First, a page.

|Publication number||US7058531 B2|
|Application number||US 10/708,916|
|Publication date||Jun 6, 2006|
|Filing date||Mar 31, 2004|
|Priority date||Mar 31, 2004|
|Also published as||US20050222792|
|Publication number||10708916, 708916, US 7058531 B2, US 7058531B2, US-B2-7058531, US7058531 B2, US7058531B2|
|Inventors||Jennifer E. Appleyard, Troy Carlson, Joseph M. Forbes, Dean G. Percy, Norman J. Rohrer, William J. Tanona|
|Original Assignee||International Business Machines Corporation|
|Export Citation||BiBTeX, EndNote, RefMan|
|Patent Citations (14), Non-Patent Citations (1), Referenced by (3), Classifications (7), Legal Events (4)|
|External Links: USPTO, USPTO Assignment, Espacenet|
The present invention relates generally to a method for providing temperature compensation for measurement of a temperature sensitive parameter of semiconductor IC (integrated circuit) chips, and more particularly pertains to providing temperature compensation for a maximum frequency measurement (Fmax) and speed sort/categorization of semiconductor IC chips such as micro-processors.
During testing of a high-power 130 nm microprocessor product, the operational speeds of the microprocessor chip modules are measured, and the individual product chip modules are sorted and classified into several different sorts/categories, typically three sorts reflecting fast, medium and slow operating speed chips.
The microprocessor chip modules are water-cooled during the test measurements using a handler, which supports and cools the individual products during testing. At points during the test, the chip temperature (Tdtest) is frequently higher than the setpoint temperature of the handler. For some measurements and on a significant population of hardware tested, the chip temperature is higher than the customer's planned maximum operating temperature (Tmax).During pre-production tests, chips are at temperatures as high as 100 C (35 C above Tmax), and during production/manufacturing speed-sort tests, chips are often at temperatures as high as 80 C (15 C above Tmax). This temperature rise reduces the maximum operating speed (Fmax in gigahertz)of the part during test by as much as 3% for 15 C above Tmax. As a consequence, parts are measured and categorized/binned as slower than they would actually perform in the customer application environment at temperatures at or below Tmax.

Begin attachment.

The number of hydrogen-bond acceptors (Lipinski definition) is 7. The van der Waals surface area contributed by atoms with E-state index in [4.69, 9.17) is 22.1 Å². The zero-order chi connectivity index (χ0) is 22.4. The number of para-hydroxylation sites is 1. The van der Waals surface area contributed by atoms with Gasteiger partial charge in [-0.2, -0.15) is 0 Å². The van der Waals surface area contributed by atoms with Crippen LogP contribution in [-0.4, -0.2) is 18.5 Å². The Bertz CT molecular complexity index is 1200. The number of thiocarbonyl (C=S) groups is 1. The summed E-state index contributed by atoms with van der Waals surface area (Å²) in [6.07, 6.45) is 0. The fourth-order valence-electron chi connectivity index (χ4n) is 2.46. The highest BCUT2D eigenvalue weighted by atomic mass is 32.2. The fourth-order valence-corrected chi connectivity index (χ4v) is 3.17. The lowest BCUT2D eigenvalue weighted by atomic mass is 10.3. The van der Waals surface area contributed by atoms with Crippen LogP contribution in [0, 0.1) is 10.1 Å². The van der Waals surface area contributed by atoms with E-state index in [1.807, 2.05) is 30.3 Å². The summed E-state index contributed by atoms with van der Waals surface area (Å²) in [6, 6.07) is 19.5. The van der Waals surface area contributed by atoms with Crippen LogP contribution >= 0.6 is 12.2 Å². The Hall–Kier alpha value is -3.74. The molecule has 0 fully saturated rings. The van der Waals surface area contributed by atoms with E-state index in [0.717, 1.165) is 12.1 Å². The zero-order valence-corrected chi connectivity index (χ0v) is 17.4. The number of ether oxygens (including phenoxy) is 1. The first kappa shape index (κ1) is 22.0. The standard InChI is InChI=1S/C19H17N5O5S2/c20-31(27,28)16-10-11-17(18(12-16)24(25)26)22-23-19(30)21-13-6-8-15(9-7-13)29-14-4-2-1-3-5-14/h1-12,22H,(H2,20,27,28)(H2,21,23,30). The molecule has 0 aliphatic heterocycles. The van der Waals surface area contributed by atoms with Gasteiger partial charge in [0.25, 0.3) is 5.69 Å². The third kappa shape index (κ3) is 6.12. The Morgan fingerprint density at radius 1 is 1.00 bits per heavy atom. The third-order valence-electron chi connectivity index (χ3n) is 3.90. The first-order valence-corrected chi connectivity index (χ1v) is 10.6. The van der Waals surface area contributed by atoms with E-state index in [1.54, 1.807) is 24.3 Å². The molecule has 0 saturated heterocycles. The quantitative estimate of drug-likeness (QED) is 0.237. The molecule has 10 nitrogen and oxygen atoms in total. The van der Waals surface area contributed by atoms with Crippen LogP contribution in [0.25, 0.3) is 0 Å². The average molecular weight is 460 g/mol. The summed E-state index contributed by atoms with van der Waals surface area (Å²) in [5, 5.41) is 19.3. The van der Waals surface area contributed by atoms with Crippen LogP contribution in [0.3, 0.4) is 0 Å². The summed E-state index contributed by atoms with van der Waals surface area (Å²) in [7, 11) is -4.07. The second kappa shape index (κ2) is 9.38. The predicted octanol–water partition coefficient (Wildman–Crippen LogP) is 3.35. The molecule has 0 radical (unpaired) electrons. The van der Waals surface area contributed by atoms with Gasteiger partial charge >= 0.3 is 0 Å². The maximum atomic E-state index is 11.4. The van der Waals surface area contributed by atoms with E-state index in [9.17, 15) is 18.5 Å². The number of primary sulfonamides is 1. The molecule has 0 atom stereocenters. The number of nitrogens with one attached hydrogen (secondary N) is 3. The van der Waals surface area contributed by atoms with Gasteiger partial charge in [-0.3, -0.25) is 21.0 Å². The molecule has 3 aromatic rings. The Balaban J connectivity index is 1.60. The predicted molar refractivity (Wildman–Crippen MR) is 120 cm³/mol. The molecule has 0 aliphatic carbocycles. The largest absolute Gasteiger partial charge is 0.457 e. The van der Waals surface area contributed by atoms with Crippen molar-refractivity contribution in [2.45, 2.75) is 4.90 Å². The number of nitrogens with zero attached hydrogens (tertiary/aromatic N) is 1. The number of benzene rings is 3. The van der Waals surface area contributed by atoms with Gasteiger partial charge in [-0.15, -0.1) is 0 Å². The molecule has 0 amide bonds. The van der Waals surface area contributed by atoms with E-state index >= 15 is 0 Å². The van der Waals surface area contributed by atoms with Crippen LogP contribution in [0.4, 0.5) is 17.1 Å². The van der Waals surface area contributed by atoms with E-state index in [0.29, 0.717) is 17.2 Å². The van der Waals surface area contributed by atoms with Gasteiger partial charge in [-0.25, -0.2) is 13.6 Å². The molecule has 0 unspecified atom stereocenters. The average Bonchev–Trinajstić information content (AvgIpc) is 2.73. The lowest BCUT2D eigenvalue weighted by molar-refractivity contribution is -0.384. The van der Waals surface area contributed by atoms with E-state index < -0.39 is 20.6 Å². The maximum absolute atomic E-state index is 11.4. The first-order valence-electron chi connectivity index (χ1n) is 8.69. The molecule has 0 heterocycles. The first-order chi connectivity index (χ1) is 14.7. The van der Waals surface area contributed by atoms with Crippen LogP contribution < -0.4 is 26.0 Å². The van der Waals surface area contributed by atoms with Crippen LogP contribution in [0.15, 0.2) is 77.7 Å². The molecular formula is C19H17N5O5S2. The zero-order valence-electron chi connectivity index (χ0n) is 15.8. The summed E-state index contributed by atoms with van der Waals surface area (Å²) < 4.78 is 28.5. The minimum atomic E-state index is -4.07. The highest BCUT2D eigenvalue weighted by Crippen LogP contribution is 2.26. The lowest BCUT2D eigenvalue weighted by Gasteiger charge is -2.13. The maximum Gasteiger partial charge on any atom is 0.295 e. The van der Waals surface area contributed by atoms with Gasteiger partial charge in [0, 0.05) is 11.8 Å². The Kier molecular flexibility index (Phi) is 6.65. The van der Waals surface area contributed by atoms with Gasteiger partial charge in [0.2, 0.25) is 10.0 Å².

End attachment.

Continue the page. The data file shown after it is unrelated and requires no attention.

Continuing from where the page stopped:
The present invention provides a method of temperature compensation for measurement of a temperature sensitive parameter of semiconductor IC chips, particularly temperature compensation for a maximum frequency measurement (Fmax) and speed sort/categorization of semiconductor IC chips such as microprocessors.
The method involves determining the relationship of a temperature sensitive parameter of the chip to temperature prior to manufacturing/production test. Then during manufacturing/production test, measuring the temperature sensitive parameter of the chip; measuring the chip temperature directly during or following the measurement of the temperature sensitive parameter; determining an adjusted temperature sensitive parameter of the chip based upon the measured temperature sensitive parameter of the chip during testing, the measured chip temperature, and the determined change of the temperature sensitive parameter of the chip with temperature; and sorting the chip into specific speed categories based upon the adjusted temperature sensitive parameter.
The foregoing objects and advantages of the present invention for temperature compensation in maximum frequency measurement and speed sort may be more readily understood by one skilled in the art with reference being had to the following detailed description of several embodiments thereof, taken in conjunction with the accompanying drawings wherein